Under the workers' compensation system, employees are entitled to lost income and medical expenses when they suffer a work-related injury or illness, regardless of who was at fault. In return for these benefits, employees give up the right to sue their employers for workplace injuries.
To make workers' comp insurance an effective replacement for civil litigation, virtually all state governments require that employers carry coverage. (Texas is the lone exception.) But there are certain job categories and types of business that are exempt from workers' comp laws.
The vast majority of states require every business with at least one employee to offer workers' comp coverage. However, there are a handful of states where the workers' comp insurance requirement doesn't kick in until a business has a few more employees—typically between two and five, depending on the state.
Some states exempt the following business owners from workers' comp coverage:
In some states, a business can choose whether or not to purchase workers' comp insurance for these individuals. In other states, business owners are automatically covered, but can opt out of coverage.
Certain types of workers are exempt from workers' comp coverage. While these job categories vary from state to state, the most common types of exempt workers include:
Independent contractors and volunteers usually are not covered by workers' comp because they aren't employees. These workers are not technically “exempt”; employers don't need to purchase workers' comp insurance for them in the first place.
Employers are not required to offer workers' comp coverage for independent contractors. However, the fact that a worker is called an independent contractor and receives a 1099 tax form doesn't necessarily mean that they are an independent contractor. The legal test for whether workers are employees or independent contractors typically depends not on how they are classified, but on how much control they have over their work.
Some employers may misclassify workers as independent contractors in order to avoid paying for their payroll taxes and workers' comp insurance. Others may intend to hire an independent contractor, but consistently treat that worker as an employee. If a worker classified as an independent contractor can prove that they were actually an employee, then they are entitled to workers' comp benefits.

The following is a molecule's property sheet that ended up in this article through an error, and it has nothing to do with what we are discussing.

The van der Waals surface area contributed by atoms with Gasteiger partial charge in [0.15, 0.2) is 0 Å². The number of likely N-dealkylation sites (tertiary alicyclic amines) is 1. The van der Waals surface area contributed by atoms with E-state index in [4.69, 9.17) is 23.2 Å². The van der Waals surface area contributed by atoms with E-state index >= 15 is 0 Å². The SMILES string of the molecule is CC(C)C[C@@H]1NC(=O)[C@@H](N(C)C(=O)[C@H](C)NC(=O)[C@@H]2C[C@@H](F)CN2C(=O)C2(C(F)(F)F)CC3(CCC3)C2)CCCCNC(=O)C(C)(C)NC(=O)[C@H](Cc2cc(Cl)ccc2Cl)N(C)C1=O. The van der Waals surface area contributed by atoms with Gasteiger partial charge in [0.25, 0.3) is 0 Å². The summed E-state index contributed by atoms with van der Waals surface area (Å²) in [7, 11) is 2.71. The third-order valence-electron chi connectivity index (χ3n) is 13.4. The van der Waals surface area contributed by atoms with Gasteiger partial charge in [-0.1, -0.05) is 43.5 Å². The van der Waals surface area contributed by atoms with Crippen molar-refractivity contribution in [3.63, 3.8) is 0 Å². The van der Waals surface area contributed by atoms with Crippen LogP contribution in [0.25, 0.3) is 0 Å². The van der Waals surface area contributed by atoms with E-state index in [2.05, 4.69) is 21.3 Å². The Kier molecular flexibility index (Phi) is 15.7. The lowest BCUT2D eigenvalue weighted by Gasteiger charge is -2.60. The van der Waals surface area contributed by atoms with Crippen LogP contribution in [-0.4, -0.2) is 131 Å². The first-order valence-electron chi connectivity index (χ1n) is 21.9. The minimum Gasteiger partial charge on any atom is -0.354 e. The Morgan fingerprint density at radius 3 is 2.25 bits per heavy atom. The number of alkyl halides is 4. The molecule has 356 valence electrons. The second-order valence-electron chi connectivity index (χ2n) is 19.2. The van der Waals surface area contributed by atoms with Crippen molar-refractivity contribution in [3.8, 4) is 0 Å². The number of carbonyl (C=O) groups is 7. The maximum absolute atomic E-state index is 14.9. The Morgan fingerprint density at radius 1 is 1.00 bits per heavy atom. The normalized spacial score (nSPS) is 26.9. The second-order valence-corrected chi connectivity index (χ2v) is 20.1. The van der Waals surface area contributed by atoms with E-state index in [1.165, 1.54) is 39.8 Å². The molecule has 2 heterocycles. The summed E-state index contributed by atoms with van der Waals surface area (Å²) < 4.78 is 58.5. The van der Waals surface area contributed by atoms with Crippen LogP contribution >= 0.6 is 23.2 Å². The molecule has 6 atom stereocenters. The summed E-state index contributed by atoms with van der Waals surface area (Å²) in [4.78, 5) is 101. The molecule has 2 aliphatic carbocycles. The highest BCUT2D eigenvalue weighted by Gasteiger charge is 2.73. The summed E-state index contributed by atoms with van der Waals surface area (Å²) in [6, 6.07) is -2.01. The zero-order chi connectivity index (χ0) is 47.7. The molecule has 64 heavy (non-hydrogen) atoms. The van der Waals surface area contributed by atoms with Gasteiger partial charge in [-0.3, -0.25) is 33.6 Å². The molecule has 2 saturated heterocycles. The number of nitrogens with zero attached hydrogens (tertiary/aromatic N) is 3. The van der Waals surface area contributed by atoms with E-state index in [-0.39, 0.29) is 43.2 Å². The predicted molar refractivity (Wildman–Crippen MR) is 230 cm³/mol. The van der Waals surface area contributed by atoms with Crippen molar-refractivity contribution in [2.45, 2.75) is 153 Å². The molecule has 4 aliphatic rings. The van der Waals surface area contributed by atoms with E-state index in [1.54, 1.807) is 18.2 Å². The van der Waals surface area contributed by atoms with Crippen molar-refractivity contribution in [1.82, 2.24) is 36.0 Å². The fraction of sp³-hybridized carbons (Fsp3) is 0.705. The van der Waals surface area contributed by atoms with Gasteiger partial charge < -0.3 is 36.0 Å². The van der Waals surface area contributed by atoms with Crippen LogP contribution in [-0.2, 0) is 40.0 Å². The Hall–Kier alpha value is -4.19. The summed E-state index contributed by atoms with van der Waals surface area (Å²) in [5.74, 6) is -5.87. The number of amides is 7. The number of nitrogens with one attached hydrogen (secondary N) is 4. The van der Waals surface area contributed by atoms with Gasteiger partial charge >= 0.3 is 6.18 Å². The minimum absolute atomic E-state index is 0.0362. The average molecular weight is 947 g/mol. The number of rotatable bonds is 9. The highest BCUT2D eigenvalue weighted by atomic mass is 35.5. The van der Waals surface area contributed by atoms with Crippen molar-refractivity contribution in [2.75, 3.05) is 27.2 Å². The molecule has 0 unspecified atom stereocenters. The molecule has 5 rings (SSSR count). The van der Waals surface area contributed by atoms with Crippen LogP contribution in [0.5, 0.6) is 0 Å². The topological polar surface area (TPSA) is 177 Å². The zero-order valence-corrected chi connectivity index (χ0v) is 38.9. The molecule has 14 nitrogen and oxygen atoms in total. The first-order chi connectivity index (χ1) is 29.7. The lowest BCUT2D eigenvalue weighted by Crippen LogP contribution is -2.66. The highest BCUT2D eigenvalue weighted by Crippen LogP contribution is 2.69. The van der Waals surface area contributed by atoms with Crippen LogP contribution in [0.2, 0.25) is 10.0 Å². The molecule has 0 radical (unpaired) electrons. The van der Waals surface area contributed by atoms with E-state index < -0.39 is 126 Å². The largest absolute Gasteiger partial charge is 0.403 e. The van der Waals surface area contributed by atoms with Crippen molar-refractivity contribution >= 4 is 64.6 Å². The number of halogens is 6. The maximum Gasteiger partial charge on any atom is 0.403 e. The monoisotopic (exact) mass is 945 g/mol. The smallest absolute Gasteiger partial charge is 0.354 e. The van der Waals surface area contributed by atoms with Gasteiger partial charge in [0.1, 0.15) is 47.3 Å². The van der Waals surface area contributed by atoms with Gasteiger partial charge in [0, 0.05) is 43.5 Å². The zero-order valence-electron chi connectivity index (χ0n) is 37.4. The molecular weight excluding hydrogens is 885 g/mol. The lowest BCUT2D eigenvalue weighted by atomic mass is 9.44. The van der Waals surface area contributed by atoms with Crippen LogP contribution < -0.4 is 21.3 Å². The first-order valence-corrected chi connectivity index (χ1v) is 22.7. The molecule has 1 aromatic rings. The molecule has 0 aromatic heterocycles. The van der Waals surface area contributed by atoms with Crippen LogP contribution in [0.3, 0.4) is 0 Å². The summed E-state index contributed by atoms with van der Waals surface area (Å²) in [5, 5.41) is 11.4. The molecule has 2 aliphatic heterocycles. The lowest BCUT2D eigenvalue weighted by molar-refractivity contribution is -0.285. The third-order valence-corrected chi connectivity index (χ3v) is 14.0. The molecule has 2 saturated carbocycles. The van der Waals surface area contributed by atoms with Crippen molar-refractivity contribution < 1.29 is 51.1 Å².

Volunteers generally aren't entitled to workers' comp coverage, but there are some exceptions. For example, some states require coverage for volunteer firefighters or police officers.
The federal government has its own workers' compensation system for injured federal employees. Federal law also has separate rules for compensating railroad employees and maritime workers who suffer work-related injuries. While the system for railroad employees is not a workers' comp system—workers are required to prove their employer's negligence and that the negligence was a cause of their injury—the system for certain maritime workers is essentially a federal version of standard state workers' comp.
To claim a workers' comp exemption, business owners generally need to file a form with a state-approved commission or board. Even if an employer qualifies for a workers' comp exemption for some of its workers, it may still need to purchase workers' comp insurance for others.
Many businesses that qualify for an exemption choose to purchase workers' comp insurance anyway. States usually allow exempt employers to opt in to the workers' comp system. This provides benefits for employees, as well as protection from liability for employers. The cost of paying workers' comp premiums may be significantly less than the cost of even one settlement or verdict if a worker who isn't covered by workers' comp files a lawsuit for an on-the-job injury.
If you were injured at work and your employer is claiming you're exempt from workers' comp coverage, consider contacting an experienced workers' compensation attorney to discuss your legal options. A lawyer can help you file a workers' comp claim and appeal if you've been denied. And, if you're truly exempt from workers' comp coverage and your employer was at fault for your injury, an attorney can help you file a lawsuit against your employer in court.